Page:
Tift County

Covering
an area of 265 square miles in south central Georgia, Tift County was created in 1905 from sections of Berrien, Irwin, and Worth counties. The county was named after Nelson Tift (1810-91), who was an instrumental civic and political force in the Albany area. His nephew Henry Tift founded the county seat, Tifton, in 1872 when a sawmill began operating in the town. The city was later incorporated in 1890.
According to the 2010 U.S. census, Tift County had a population of 40,118, an increase from the 2000 population of 38,407. Two smaller communities in the county are Omega, which has a population of 1,221, and Ty Ty, with a population of 725. Ty Ty gained its name from the trees that once lined Ty Ty Creek, which runs through the area. These Ironwood and Buckwheat trees are referred to as white and black titi trees.
Tift County is touted as the "Plant Capital of the World" because of the many different varieties of plants and vegetables that are grown in the area and shipped around the globe. With just under 3,400 students, Tift County's Abraham Baldwin Agricultural College is the largest residential two-year institution in the state and offers forty-one transfer programs and nineteen certificate programs. The Coastal Plain Experiment Station in Tifton conducts research on crops and the farming industry. The Tift-area campus of the Moultrie Technical College is located just south of Tifton and offers certificate programs and adult literacy programs, as well as Quick Start training for business and industry.
The county is bisected by Interstate 75, which makes it a prime location for business and industry. The area has access to the Henry Tift Myers Airport, which can support local and commuting air traffic. One of the largest employers in Tift County is Shaw Industries.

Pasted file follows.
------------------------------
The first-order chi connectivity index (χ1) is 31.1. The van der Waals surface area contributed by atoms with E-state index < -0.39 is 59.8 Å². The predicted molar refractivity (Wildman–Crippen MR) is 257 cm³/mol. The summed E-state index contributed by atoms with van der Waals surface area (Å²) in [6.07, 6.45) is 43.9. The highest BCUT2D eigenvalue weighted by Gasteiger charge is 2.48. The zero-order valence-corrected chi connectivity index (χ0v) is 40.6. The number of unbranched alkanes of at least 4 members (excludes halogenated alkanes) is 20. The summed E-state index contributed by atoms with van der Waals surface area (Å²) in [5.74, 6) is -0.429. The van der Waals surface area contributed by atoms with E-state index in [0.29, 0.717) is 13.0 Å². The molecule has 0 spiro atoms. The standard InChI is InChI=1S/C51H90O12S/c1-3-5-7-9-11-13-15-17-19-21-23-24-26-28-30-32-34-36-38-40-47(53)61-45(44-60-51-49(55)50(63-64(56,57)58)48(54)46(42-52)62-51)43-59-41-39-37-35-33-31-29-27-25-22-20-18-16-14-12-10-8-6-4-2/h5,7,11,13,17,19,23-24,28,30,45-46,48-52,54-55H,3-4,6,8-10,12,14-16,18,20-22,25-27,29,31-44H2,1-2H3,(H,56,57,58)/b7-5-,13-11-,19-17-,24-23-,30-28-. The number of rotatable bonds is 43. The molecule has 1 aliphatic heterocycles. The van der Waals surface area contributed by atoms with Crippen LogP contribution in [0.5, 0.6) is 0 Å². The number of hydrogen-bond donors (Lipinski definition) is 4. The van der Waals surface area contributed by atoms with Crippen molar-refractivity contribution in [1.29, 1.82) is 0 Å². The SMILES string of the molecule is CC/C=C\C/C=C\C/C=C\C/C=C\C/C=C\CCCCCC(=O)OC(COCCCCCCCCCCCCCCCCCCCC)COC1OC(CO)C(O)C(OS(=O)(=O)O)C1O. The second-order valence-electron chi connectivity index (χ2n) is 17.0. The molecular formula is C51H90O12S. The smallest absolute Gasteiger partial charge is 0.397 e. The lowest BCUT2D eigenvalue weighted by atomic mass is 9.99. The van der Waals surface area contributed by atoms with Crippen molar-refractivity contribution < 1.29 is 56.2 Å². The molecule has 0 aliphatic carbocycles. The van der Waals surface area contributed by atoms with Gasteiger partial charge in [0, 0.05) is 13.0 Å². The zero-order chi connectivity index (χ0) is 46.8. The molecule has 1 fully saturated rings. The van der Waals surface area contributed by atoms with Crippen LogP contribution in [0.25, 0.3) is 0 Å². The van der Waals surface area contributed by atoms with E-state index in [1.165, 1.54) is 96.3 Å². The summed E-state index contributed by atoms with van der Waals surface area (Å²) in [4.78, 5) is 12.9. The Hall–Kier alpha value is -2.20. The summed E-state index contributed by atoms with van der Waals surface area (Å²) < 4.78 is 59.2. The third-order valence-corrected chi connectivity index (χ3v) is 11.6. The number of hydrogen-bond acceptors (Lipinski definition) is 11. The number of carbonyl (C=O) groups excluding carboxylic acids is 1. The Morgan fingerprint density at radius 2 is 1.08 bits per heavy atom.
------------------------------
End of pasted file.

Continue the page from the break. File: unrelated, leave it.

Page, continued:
Georgia's official museum of agriculture, the Georgia Museum of Agriculture and Historic Village (formerly the Georgia Agrirama), is a living history museum that recreates daily life in the late nineteenth century. The site features a functioning sawmill, a locomotive, working farms, an operational general store, and a Gutenberg printing press. More than thirty-five restored or reconstructed buildings sit on the ninety-five-acre preserve.
Annual events in Tift County include the Love Affair Fine Arts Festival, the Spring Folk Life Festival and Fiddler's Jamboree, and a Victorian Christmas.
close

Loading

Further Reading
Sarah Cochran Atwater, Tifton Centennial Commemorative Booklet: September 21-30, 1972 ([Tifton, Ga.: n.p., [1972?]).

Kayla L. Tillman, "Tifton: From Indian Trails to I-75," Tifton Magazine (November-December 1990).

Ida Belle Williams, History of Tift County (Macon, Ga.: J. W. Burke, 1948).
Cite This Article
Womack, Carlise E. "Tift County." New Georgia Encyclopedia. 05 March 2013. Web. 22 August 2014.
From Our Home Page
Geographic Regions of Georgia: Overview

The diverse landscapes of Georgia result from geological and climatic forces working throughout time, with some recent direct influence from human activities.

Read more...
James Brown (ca. 1933-2006)

James Brown, who grew up in Augusta, was one of the most influential musicians of the last half of the twentieth century.

Read more...
Centers for Disease Control and Prevention

The Centers for Disease Control and Prevention (CDC), with headquarters in Atlanta, has been a key factor in combating many of the hea

Read more...
Atlanta Campaign

The "Atlanta campaign" is the name given by historians to the military operations that took place in north Georgia during the Civ

Read more...
Courtesy of Hargrett Rare Book and Manuscript Library, University of Georgia Libraries